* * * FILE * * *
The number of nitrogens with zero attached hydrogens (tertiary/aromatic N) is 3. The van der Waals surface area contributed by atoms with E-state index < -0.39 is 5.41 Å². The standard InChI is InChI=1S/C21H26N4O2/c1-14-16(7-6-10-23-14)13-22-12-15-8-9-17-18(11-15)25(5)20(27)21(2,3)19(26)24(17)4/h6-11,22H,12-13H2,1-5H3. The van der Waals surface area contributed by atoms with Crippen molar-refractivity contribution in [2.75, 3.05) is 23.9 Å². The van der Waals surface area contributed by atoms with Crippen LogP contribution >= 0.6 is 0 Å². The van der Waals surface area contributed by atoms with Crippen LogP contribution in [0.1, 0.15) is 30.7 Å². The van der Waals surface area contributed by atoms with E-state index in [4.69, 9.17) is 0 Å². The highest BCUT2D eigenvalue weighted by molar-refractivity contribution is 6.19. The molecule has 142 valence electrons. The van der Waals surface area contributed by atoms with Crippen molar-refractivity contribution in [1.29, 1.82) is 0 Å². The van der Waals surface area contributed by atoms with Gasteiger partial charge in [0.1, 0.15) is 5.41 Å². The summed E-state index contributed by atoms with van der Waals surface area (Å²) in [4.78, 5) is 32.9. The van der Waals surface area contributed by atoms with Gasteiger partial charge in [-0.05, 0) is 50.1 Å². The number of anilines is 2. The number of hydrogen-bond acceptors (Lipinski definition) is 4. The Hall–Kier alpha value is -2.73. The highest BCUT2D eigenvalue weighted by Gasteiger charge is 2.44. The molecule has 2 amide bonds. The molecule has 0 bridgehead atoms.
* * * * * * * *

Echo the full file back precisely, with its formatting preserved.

The number of nitrogens with zero attached hydrogens (tertiary/aromatic N) is 3. The van der Waals surface area contributed by atoms with E-state index < -0.39 is 5.41 Å². The standard InChI is InChI=1S/C21H26N4O2/c1-14-16(7-6-10-23-14)13-22-12-15-8-9-17-18(11-15)25(5)20(27)21(2,3)19(26)24(17)4/h6-11,22H,12-13H2,1-5H3. The van der Waals surface area contributed by atoms with Crippen molar-refractivity contribution in [2.75, 3.05) is 23.9 Å². The van der Waals surface area contributed by atoms with Crippen LogP contribution >= 0.6 is 0 Å². The van der Waals surface area contributed by atoms with Crippen LogP contribution in [0.1, 0.15) is 30.7 Å². The van der Waals surface area contributed by atoms with E-state index in [4.69, 9.17) is 0 Å². The highest BCUT2D eigenvalue weighted by molar-refractivity contribution is 6.19. The molecule has 142 valence electrons. The van der Waals surface area contributed by atoms with Crippen molar-refractivity contribution in [1.29, 1.82) is 0 Å². The van der Waals surface area contributed by atoms with Gasteiger partial charge in [0.1, 0.15) is 5.41 Å². The summed E-state index contributed by atoms with van der Waals surface area (Å²) in [4.78, 5) is 32.9. The van der Waals surface area contributed by atoms with Gasteiger partial charge in [-0.05, 0) is 50.1 Å². The number of anilines is 2. The number of hydrogen-bond acceptors (Lipinski definition) is 4. The Hall–Kier alpha value is -2.73. The highest BCUT2D eigenvalue weighted by Gasteiger charge is 2.44. The molecule has 2 amide bonds. The molecule has 0 bridgehead atoms.